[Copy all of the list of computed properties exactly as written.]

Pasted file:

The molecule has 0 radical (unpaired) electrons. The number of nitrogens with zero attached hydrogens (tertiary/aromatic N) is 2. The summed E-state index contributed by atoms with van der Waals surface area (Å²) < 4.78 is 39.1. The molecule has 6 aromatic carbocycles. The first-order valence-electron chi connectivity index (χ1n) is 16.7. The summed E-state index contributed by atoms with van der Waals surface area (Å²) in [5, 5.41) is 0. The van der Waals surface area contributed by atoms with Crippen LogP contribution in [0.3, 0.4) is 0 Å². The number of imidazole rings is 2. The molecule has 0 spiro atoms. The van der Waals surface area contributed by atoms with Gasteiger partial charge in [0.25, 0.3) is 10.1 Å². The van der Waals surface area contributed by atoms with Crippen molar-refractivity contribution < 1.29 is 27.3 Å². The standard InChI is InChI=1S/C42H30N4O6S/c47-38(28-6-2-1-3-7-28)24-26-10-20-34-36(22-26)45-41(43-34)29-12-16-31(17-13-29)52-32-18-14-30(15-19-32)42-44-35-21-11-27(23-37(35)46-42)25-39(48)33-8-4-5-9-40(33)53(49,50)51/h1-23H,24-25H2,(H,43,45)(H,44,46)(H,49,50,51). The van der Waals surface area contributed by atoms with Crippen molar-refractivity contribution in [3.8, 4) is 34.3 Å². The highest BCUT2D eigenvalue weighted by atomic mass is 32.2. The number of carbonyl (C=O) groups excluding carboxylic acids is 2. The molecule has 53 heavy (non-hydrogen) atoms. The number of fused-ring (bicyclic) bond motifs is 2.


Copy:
The molecule has 0 radical (unpaired) electrons. The number of nitrogens with zero attached hydrogens (tertiary/aromatic N) is 2. The summed E-state index contributed by atoms with van der Waals surface area (Å²) < 4.78 is 39.1. The molecule has 6 aromatic carbocycles. The first-order valence-electron chi connectivity index (χ1n) is 16.7. The summed E-state index contributed by atoms with van der Waals surface area (Å²) in [5, 5.41) is 0. The van der Waals surface area contributed by atoms with Crippen LogP contribution in [0.3, 0.4) is 0 Å². The number of imidazole rings is 2. The molecule has 0 spiro atoms. The van der Waals surface area contributed by atoms with Gasteiger partial charge in [0.25, 0.3) is 10.1 Å². The van der Waals surface area contributed by atoms with Crippen molar-refractivity contribution < 1.29 is 27.3 Å². The standard InChI is InChI=1S/C42H30N4O6S/c47-38(28-6-2-1-3-7-28)24-26-10-20-34-36(22-26)45-41(43-34)29-12-16-31(17-13-29)52-32-18-14-30(15-19-32)42-44-35-21-11-27(23-37(35)46-42)25-39(48)33-8-4-5-9-40(33)53(49,50)51/h1-23H,24-25H2,(H,43,45)(H,44,46)(H,49,50,51). The van der Waals surface area contributed by atoms with Crippen molar-refractivity contribution in [3.8, 4) is 34.3 Å². The highest BCUT2D eigenvalue weighted by atomic mass is 32.2. The number of carbonyl (C=O) groups excluding carboxylic acids is 2. The molecule has 53 heavy (non-hydrogen) atoms. The number of fused-ring (bicyclic) bond motifs is 2.